This Indonesian group goes proggily for broke in their English language songs, of which on this album there are three, but when they sing in their native language the music becomes sweeter and you suddenly remember that Indonesia is also the home of dangdut pop and romantic singers like Elvy Sukaesih. Ghede Chokra’s is a reissue of an album that came out in 1970 and signs of the time are all over it. There are prog guitars and there are prog flutes and there are lyrics about sweetly goofy trippy hippie subjects (for example, butterflies) and the picture on the cover shows the whole thing taking place in an interplanetary void with angel-winged galactic space whales, which is undeniably awesome. Lead singer and founder Benny Soebardja sings falsetto at times when he really, truly, in all honesty, possibly shouldn’t. Yet you’re proud of him for doing it, for going to lengths that a less dedicated man would shrink from out of modesty or self-consciousness. Or is it only the poor quality of the old recording making his voice sound more strangled than it should? It’s hard to tell. Never mind. There’s something ineffably charming about this unabashed flower-child music with its whales and butterflies, and not even aged source vinyl can ruin it.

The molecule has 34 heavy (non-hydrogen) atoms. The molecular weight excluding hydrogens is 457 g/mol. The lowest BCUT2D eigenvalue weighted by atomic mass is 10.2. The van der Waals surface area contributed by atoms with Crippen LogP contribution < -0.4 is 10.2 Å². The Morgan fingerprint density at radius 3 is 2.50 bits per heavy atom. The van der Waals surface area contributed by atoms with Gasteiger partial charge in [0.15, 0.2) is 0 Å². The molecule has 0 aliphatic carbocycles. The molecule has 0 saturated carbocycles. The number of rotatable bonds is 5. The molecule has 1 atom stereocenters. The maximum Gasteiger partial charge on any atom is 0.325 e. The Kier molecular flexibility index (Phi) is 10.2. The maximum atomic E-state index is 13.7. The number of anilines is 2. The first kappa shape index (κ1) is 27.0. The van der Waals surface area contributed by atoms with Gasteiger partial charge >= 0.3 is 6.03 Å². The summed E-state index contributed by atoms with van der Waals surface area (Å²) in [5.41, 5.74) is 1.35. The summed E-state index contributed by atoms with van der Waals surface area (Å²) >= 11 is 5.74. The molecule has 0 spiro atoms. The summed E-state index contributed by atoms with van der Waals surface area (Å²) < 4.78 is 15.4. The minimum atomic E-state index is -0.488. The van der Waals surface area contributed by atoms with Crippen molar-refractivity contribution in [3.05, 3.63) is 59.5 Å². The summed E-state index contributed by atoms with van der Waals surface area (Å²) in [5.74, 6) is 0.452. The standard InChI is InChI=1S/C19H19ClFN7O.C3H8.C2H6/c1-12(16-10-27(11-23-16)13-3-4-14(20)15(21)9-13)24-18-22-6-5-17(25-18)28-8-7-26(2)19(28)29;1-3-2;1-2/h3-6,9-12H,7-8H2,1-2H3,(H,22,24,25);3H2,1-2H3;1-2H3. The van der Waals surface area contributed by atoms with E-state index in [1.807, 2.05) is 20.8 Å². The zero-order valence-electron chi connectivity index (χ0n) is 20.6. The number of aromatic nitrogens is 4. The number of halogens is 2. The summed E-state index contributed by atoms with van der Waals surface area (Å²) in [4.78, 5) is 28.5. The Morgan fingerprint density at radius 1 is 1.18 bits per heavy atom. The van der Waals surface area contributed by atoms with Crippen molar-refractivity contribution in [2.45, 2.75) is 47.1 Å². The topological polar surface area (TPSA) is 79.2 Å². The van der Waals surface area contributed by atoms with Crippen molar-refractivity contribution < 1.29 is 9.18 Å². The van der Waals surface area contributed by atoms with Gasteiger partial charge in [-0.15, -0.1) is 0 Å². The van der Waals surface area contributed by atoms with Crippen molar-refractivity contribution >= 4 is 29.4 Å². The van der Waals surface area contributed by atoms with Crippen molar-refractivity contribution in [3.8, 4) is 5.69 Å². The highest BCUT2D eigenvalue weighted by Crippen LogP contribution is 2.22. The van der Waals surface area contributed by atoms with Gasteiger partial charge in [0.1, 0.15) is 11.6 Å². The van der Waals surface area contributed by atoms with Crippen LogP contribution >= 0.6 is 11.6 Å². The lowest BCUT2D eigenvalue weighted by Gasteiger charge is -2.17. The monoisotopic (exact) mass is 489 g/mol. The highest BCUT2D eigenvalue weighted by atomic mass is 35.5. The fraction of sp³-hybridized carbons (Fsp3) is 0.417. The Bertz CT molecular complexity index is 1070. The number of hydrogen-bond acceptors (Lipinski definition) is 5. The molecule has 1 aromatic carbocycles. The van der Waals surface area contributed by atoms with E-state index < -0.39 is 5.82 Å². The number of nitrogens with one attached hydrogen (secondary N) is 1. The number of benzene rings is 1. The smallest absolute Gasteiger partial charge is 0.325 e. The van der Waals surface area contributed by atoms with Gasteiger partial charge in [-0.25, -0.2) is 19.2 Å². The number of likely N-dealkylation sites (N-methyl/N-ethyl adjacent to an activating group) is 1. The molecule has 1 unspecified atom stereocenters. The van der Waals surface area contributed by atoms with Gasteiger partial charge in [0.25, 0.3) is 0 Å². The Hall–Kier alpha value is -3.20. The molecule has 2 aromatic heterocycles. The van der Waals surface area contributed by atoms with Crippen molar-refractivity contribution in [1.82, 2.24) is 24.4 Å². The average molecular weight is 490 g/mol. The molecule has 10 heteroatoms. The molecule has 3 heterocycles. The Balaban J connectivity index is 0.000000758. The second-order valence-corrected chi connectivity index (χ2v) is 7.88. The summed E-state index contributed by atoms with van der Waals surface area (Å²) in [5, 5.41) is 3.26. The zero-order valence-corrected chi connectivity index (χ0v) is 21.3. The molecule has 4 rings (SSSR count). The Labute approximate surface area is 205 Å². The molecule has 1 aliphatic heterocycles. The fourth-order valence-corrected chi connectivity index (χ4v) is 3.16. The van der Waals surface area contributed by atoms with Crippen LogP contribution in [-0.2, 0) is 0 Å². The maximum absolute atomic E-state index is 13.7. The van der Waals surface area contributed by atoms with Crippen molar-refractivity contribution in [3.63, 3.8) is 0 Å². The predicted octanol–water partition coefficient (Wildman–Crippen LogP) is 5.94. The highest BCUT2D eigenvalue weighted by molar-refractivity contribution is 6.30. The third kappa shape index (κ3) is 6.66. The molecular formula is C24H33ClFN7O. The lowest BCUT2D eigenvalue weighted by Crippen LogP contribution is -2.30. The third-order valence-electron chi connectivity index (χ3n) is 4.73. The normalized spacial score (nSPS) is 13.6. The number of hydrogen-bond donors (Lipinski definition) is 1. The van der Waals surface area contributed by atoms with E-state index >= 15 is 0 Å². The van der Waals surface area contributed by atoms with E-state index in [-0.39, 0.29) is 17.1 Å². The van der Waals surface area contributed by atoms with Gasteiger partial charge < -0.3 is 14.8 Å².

// Notes from the Road
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